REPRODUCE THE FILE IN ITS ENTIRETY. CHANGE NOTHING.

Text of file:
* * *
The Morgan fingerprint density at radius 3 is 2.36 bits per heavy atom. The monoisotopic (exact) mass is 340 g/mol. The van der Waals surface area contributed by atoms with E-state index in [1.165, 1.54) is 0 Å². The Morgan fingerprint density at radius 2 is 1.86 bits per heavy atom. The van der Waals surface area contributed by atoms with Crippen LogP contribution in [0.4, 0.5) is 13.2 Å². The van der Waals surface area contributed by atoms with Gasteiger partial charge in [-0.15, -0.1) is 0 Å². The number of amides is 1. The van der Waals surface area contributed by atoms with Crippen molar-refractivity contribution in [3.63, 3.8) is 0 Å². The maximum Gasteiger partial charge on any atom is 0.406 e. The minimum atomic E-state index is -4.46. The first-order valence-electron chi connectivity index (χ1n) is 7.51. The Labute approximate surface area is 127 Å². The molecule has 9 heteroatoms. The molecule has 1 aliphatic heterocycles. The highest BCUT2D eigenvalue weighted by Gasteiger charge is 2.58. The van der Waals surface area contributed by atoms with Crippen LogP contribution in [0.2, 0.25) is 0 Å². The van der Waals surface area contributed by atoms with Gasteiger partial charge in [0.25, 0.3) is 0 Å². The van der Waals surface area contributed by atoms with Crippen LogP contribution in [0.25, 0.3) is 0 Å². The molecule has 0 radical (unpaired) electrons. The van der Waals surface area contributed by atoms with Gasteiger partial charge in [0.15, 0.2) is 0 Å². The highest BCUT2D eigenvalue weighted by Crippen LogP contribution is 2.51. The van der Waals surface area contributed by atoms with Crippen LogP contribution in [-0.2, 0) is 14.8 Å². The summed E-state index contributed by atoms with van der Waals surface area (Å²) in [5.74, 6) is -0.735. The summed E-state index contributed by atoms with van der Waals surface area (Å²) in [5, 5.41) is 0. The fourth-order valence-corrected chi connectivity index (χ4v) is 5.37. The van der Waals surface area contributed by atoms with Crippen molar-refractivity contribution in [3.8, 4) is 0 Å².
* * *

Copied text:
The Morgan fingerprint density at radius 3 is 2.36 bits per heavy atom. The monoisotopic (exact) mass is 340 g/mol. The van der Waals surface area contributed by atoms with E-state index in [1.165, 1.54) is 0 Å². The Morgan fingerprint density at radius 2 is 1.86 bits per heavy atom. The van der Waals surface area contributed by atoms with Crippen LogP contribution in [0.4, 0.5) is 13.2 Å². The van der Waals surface area contributed by atoms with Gasteiger partial charge in [-0.15, -0.1) is 0 Å². The number of amides is 1. The van der Waals surface area contributed by atoms with Crippen molar-refractivity contribution in [3.63, 3.8) is 0 Å². The maximum Gasteiger partial charge on any atom is 0.406 e. The minimum atomic E-state index is -4.46. The first-order valence-electron chi connectivity index (χ1n) is 7.51. The Labute approximate surface area is 127 Å². The molecule has 9 heteroatoms. The molecule has 1 aliphatic heterocycles. The highest BCUT2D eigenvalue weighted by Gasteiger charge is 2.58. The van der Waals surface area contributed by atoms with Crippen LogP contribution in [0.2, 0.25) is 0 Å². The van der Waals surface area contributed by atoms with Gasteiger partial charge in [0.25, 0.3) is 0 Å². The van der Waals surface area contributed by atoms with Crippen LogP contribution in [0.25, 0.3) is 0 Å². The molecule has 0 radical (unpaired) electrons. The van der Waals surface area contributed by atoms with Gasteiger partial charge in [0.15, 0.2) is 0 Å². The highest BCUT2D eigenvalue weighted by Crippen LogP contribution is 2.51. The van der Waals surface area contributed by atoms with Crippen LogP contribution in [-0.2, 0) is 14.8 Å². The summed E-state index contributed by atoms with van der Waals surface area (Å²) in [5.74, 6) is -0.735. The summed E-state index contributed by atoms with van der Waals surface area (Å²) in [5, 5.41) is 0. The fourth-order valence-corrected chi connectivity index (χ4v) is 5.37. The van der Waals surface area contributed by atoms with Crippen molar-refractivity contribution in [3.8, 4) is 0 Å².